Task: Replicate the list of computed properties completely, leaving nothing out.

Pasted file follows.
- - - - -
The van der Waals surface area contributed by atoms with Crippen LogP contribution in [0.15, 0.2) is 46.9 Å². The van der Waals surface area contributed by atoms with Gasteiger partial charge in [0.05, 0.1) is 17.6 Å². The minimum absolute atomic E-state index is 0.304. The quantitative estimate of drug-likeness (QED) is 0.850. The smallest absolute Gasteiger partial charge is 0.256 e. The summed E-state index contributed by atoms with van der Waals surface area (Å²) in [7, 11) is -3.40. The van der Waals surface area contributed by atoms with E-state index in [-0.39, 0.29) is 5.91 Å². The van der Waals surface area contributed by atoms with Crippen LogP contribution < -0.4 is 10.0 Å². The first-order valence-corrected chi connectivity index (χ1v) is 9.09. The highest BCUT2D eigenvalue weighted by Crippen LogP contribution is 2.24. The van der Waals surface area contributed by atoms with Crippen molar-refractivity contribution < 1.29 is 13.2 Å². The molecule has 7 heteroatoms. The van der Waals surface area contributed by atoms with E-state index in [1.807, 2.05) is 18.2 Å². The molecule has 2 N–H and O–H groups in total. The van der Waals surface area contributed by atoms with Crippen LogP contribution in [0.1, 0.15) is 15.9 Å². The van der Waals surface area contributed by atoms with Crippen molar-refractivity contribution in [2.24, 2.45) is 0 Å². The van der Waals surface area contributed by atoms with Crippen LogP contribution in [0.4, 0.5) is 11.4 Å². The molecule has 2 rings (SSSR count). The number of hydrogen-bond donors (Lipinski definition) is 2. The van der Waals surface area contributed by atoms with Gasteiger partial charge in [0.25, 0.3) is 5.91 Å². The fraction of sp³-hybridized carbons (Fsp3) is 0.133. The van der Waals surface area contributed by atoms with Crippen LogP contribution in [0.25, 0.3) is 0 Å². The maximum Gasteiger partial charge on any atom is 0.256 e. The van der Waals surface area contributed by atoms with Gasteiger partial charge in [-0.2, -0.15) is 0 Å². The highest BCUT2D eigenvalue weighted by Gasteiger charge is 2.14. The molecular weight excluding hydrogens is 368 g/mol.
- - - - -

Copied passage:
The van der Waals surface area contributed by atoms with Crippen LogP contribution in [0.15, 0.2) is 46.9 Å². The van der Waals surface area contributed by atoms with Gasteiger partial charge in [0.05, 0.1) is 17.6 Å². The minimum absolute atomic E-state index is 0.304. The quantitative estimate of drug-likeness (QED) is 0.850. The smallest absolute Gasteiger partial charge is 0.256 e. The summed E-state index contributed by atoms with van der Waals surface area (Å²) in [7, 11) is -3.40. The van der Waals surface area contributed by atoms with E-state index in [-0.39, 0.29) is 5.91 Å². The van der Waals surface area contributed by atoms with Crippen LogP contribution < -0.4 is 10.0 Å². The first-order valence-corrected chi connectivity index (χ1v) is 9.09. The highest BCUT2D eigenvalue weighted by Crippen LogP contribution is 2.24. The van der Waals surface area contributed by atoms with Crippen molar-refractivity contribution < 1.29 is 13.2 Å². The molecule has 7 heteroatoms. The van der Waals surface area contributed by atoms with E-state index in [1.807, 2.05) is 18.2 Å². The molecule has 2 N–H and O–H groups in total. The van der Waals surface area contributed by atoms with Crippen LogP contribution in [0.1, 0.15) is 15.9 Å². The van der Waals surface area contributed by atoms with Crippen molar-refractivity contribution in [2.24, 2.45) is 0 Å². The van der Waals surface area contributed by atoms with Crippen LogP contribution in [0.4, 0.5) is 11.4 Å². The molecule has 2 rings (SSSR count). The number of hydrogen-bond donors (Lipinski definition) is 2. The van der Waals surface area contributed by atoms with Gasteiger partial charge in [0.25, 0.3) is 5.91 Å². The fraction of sp³-hybridized carbons (Fsp3) is 0.133. The van der Waals surface area contributed by atoms with Crippen LogP contribution in [0.25, 0.3) is 0 Å². The maximum Gasteiger partial charge on any atom is 0.256 e. The van der Waals surface area contributed by atoms with Gasteiger partial charge in [-0.2, -0.15) is 0 Å². The highest BCUT2D eigenvalue weighted by Gasteiger charge is 2.14. The molecular weight excluding hydrogens is 368 g/mol.